Editor's note: The following article was reprinted in Resource Library on February 26, 2009 with permission of the author. If you have questions or comments regarding the text, please contact the author directly at the Mystic Arts Center, 9 Water Street, Mystic, CT 06355 or:



 

Art Is Upon the Town: A Retrospective Exhibition

by Willa T. Schuster

 

In 1928 a Massachusetts newspaper used James Whistler's words, "Art is Upon the Town," to describe the activities surrounding artists active in the small seacoast village of Mystic, Connecticut. An industrious group of painters and sculptors worked with supportive townspeople, busily soliciting funds to build a gallery suitable for housing the exhibitions and activities of their recently incorporated Mystic Art Association. Mystic's fervor for the proposed project reflects the preeminence the arts historically enjoyed in this community.

"Art is upon the town" -- the words seem doubly prophetic as once again excitement mounts for the Mystic Art Association Retrospective Exhibition that commenced on March 28, 1996. This highly anticipated show celebrates the area's rich artistic heritage, from late nineteenth century to the 1960s, and provides an opportunity to present a broad perspective of work. A special effort has been made to include art that has not been recently exhibited in Mystic and to display works created by members of the early art colony, founded by Charles H. Davis in 1892.

Davis' legacy is well-established in American art. Today, his works reside in the permanent collections of New York's Metropolitan Museum of Art, the Pennsylvania Academy of Fine Arts, and the Art Institute of Chicago, among others. He was drawn to the area by its natural beauty and environment, especially conducive to artistic interpretation.

Massachusetts-born, but schooled abroad in the techniques of nineteenth-century French landscape painters, Davis infused his paintings with poetic vision, native light, color, and the natural world. Not long after his arrival, Davis was joined by fellow American artists, many newly returned from study abroad and anxious to explore the roles of natural light and landscape. Mystic's artistic appeal became widely recognized; by the 1930s, the village flourished as center for the arts.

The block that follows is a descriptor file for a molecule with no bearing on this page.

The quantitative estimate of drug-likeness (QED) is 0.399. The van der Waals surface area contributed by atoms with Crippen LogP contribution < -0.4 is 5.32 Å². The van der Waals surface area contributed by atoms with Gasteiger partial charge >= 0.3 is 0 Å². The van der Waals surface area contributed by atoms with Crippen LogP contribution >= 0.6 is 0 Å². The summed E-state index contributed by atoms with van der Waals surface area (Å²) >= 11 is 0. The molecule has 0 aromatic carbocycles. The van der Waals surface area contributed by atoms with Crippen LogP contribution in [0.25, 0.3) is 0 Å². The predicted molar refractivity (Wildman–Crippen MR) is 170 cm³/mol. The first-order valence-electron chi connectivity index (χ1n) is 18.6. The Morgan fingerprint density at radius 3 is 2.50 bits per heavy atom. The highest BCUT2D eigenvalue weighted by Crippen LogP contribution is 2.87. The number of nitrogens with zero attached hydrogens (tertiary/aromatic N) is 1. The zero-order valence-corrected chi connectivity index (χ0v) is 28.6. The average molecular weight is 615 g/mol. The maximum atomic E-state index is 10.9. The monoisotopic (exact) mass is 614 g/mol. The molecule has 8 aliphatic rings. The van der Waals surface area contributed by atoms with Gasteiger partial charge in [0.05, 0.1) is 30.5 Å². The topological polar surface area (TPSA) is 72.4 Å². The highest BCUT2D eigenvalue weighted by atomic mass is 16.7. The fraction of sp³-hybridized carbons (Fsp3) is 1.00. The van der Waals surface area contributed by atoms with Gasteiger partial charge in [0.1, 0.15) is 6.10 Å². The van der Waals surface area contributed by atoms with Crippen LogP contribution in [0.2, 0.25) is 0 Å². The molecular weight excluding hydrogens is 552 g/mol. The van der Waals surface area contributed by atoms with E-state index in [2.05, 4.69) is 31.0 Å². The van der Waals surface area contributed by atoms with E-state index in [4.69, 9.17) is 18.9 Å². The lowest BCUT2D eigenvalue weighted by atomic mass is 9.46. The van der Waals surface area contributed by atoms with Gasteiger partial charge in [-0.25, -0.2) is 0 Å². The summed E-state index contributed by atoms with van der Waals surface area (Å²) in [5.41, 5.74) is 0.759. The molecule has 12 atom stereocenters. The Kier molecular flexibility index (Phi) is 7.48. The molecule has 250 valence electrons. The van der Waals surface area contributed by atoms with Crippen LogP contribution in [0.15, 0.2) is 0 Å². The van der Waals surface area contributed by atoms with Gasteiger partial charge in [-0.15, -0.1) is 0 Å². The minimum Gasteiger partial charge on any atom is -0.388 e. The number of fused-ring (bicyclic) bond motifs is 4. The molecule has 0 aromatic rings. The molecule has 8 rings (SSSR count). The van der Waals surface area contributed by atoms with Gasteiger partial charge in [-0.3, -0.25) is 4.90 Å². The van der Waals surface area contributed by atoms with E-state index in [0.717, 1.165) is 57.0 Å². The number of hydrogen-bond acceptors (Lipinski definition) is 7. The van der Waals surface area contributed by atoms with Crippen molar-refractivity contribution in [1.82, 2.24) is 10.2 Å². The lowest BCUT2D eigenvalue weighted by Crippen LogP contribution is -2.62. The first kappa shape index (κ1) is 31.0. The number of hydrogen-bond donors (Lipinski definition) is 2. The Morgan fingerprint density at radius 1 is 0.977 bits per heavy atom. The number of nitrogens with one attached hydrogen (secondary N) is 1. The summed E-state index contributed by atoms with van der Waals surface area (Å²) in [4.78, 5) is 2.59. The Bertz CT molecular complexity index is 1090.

Among early artists working and/or exhibiting here were Herbert M. Stoops, J. Eliot Enneking, Lester Boronda, Kenneth and Gladys Bates, George Albert Thompson, Robert Brackman, Julian Alden Weir, Harve Stein, Reynolds Beal, Henry Ward Ranger, Carl Lawless, Nat Little, Emil Carlsen, George Victor Grinnell, and Yngve E. Soderberg. Many formed the art colony's early nucleus, incorporated as the Society of Mystic Artists in 1926. By 1930, it was the Mystic Art Association.

The show's earliest painting, Julian Alden Weir's Young Carpenter in His Workshop is a strong representation of his premature painting style. His early portrait and figure paintings, notably dramatic and dark, were heavy on form. This painting was completed before the art colony came into existence and before Impressionism influenced his style. Weir, who became one of America's best known impressionists, often exhibited in the early Mystic Art Association shows.

Of particular significance to the Mystic community is Henry Ward Ranger's Mason's Island Oak. Its subject, a stand of oaks, the pride of local residents, was lost to the hurricane of '38. Ranger is known for his complementary use of rich color, light, and shade to elevate natural landscapes to poetic, almost idyllic, levels. He lived in Noank from the early 1900s on, and built a home and a studio there, often visited by fellow New York artists Reynolds and Gifford Beal, David Birdsey Walkley, and Joseph Eliot Enneking, who also showed at the Association.

Ranger and Davis were both elected to the National Academy of Design in 1906. Each profoundly influenced the development of American art. During a 1928 Mystic exhibition, a writer referred to Davis as "the foster father of all these artists and the guiding spirit of the exhibition."[1] Five of his paintings are in the current retrospective; together, they clearly illustrate the artist's stylistic progression.

Retrospective exhibitions, traditionally presented by the Mystic Art Association at intervals throughout its eighty-six year history, have played an essential role in keeping the Association's historical legacy alive. Building on its strong foundation, the Association is positioned to move boldly into the next century, with a vision of innovation and new opportunities in the arts. Maintaining and building a comprehensive permanent collection of regional art, as well as archives pertinent to the area's artistic history, are major components of this mission. Another major exhibition Year 2000, Our Second Century is already in the planning stages; it will endeavor to create the best of the Broadway School exhibitions. Once again, "art is upon the town"!

 

1 A Time to Remember, Mystic Art Association,1976.

 

About the author

Willa T. Schuster holds a B.A. in philosophy from Connecticut College, where she was elected Phi Beta Kappa. She is a native of Mystic Connecticut, and she serves on various committees at the Mystic Arts Center (formerly the Mystic Art Association). She has published extensively in periodicals of that region.

 

Resource Library editor's note

The above text was reprinted in Resource Library on February 26, 2009, with permission of the author, which was granted to TFAO on February 20, 2009.

This article appeared in the April - May 1996 issue of American Art Review and pertains to The Mystic Art Association Retrospective Exhibition, which was on view at the Mystic Art Association March 28 - April 27, 1996.

Resource Library wishes to extend appreciation to Shana Herb Johannessen for her help concerning permissions for reprinting the above text.

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